Hexy is an excellent Windows version of Hex, a fun but little-known abstract board game I used to play a lot with friends in college. As explained on MazeWorks' Hex page, the game "...was created in 1942 by the Danish inventor Piet Hein, and independently by the American mathematician John Nash in 1948. ... In 1952 it was marketed in the U.S. by Parker Brothers, who gave it the name Hex. The commercial game is no longer available, but Hex has retained its popularity over the years among game players, mathematicians, and computer scientists."
In Hex, two players take turns putting playing pieces on hexagon-shaped tiles on a hexagonal board (which looks similar to Chinese Checkers). The winner is the first player to create a "bridge" - an uninterrupted chain of pieces that connect two opposite edges of his/her color. The game is a lot of fun, especially against a competent opponent or computer AI, because it's impossible for a draw to occur. Either player eventually wins at the end, when all empty tiles are filled. Effective defense is often the best strategy to win the game, because if you can successfully prevent the opponent from creating the bridge, chances are you will yourself form the bridge.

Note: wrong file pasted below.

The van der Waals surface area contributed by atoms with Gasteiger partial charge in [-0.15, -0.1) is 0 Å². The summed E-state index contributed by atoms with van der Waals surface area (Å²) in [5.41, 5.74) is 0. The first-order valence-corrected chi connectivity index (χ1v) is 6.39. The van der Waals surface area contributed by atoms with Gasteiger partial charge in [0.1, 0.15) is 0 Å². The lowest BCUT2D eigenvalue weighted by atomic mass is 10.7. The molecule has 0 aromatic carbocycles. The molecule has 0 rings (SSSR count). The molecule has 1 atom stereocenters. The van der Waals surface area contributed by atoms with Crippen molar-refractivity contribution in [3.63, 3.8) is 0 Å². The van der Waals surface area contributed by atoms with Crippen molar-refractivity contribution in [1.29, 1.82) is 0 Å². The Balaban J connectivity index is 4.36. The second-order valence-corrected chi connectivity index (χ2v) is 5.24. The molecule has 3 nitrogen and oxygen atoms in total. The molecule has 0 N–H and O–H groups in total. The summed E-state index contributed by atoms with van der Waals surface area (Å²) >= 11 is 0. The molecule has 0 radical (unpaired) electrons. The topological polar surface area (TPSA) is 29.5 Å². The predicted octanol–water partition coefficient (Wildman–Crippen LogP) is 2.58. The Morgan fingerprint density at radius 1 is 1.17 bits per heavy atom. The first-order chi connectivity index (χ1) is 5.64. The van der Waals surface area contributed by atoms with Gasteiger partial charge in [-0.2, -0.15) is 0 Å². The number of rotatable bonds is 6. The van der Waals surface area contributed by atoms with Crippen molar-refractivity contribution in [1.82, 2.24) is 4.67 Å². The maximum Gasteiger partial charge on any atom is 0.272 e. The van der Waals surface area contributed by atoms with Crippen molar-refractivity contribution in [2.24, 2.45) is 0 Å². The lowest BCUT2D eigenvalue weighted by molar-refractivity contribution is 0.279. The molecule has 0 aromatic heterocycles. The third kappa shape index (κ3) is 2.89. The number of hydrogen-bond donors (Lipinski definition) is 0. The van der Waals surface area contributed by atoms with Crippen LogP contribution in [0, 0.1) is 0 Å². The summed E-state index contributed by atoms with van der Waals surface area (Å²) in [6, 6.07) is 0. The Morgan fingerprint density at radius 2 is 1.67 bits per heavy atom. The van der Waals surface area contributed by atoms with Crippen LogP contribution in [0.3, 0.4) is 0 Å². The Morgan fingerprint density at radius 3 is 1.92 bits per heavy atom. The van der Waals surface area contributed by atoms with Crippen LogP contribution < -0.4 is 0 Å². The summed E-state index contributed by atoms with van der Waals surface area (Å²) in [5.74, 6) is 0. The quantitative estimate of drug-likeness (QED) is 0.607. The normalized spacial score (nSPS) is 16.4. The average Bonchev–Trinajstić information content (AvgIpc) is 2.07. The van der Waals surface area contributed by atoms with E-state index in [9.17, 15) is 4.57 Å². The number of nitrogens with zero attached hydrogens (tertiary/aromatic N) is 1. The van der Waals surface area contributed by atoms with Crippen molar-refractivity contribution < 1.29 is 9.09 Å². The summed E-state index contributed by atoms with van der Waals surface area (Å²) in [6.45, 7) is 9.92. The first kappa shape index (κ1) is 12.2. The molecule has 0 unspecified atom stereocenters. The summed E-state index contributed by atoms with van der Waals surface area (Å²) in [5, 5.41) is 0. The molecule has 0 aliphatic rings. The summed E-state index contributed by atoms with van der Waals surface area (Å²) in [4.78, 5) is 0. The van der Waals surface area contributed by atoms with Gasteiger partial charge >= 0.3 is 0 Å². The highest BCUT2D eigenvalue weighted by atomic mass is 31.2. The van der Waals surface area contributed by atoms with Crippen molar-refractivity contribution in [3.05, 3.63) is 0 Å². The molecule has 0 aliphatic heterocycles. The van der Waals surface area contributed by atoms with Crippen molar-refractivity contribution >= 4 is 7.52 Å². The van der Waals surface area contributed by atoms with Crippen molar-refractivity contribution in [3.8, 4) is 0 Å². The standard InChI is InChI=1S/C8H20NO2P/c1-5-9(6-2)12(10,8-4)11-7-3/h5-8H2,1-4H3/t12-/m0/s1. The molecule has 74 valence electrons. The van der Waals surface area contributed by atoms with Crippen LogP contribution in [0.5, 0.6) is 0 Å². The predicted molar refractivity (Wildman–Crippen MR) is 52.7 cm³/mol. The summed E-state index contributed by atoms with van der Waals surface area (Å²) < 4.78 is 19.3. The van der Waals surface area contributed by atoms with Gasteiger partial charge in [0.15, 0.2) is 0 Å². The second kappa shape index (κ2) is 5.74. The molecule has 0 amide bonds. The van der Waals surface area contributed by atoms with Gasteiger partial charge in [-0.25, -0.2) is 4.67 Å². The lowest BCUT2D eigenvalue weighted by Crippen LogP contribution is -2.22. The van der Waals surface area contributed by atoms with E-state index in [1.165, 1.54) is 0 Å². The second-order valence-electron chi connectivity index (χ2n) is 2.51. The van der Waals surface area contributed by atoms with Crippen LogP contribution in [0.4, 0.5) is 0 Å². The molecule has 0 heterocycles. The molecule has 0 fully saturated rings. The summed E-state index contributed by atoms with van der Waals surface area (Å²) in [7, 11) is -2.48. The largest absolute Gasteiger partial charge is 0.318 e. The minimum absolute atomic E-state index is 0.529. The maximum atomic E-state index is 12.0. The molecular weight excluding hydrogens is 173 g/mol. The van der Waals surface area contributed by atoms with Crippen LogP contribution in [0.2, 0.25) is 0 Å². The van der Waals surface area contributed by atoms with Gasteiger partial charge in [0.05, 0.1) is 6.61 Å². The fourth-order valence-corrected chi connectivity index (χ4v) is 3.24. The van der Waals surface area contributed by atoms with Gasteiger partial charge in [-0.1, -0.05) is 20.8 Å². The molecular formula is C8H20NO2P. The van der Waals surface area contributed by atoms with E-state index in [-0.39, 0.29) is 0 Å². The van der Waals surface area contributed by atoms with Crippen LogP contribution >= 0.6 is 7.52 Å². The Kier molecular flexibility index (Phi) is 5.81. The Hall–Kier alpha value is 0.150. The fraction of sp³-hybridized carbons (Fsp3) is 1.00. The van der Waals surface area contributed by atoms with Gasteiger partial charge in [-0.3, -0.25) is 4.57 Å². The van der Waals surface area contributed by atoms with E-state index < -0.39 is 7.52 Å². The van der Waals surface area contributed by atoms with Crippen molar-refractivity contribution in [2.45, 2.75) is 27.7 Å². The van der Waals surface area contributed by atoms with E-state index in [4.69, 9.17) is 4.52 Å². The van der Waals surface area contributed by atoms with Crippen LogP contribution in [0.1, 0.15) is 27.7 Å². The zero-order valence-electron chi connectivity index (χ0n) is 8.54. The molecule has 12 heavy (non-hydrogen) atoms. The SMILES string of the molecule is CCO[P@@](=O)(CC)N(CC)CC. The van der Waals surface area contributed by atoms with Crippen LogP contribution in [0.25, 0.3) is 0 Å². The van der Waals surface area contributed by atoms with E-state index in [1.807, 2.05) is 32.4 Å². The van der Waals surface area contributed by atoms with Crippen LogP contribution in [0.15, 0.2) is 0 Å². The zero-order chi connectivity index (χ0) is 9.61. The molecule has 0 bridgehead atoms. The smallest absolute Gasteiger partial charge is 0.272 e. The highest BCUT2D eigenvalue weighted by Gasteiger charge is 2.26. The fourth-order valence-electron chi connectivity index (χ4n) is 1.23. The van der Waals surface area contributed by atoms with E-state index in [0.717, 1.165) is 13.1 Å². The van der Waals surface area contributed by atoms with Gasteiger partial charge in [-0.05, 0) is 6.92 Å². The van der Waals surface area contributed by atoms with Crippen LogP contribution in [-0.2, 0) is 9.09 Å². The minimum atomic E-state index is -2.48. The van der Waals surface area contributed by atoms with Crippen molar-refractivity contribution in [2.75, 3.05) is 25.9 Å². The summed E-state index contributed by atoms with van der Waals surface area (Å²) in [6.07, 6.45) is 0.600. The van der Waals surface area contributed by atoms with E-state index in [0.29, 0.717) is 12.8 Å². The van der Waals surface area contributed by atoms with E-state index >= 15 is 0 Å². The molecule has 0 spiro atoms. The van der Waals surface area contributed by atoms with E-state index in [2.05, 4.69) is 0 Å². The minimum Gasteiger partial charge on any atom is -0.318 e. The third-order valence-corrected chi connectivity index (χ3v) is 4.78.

Hexy's AI certainly meets the challenge, as it features arguably the strongest Hex player today. You can change board sizes depending on how much playing time you want. If you enjoy abstract strategy games, Hexy is an outstanding freeware gem that is great for those 10-15 minute coffee breaks. Highly recommended!
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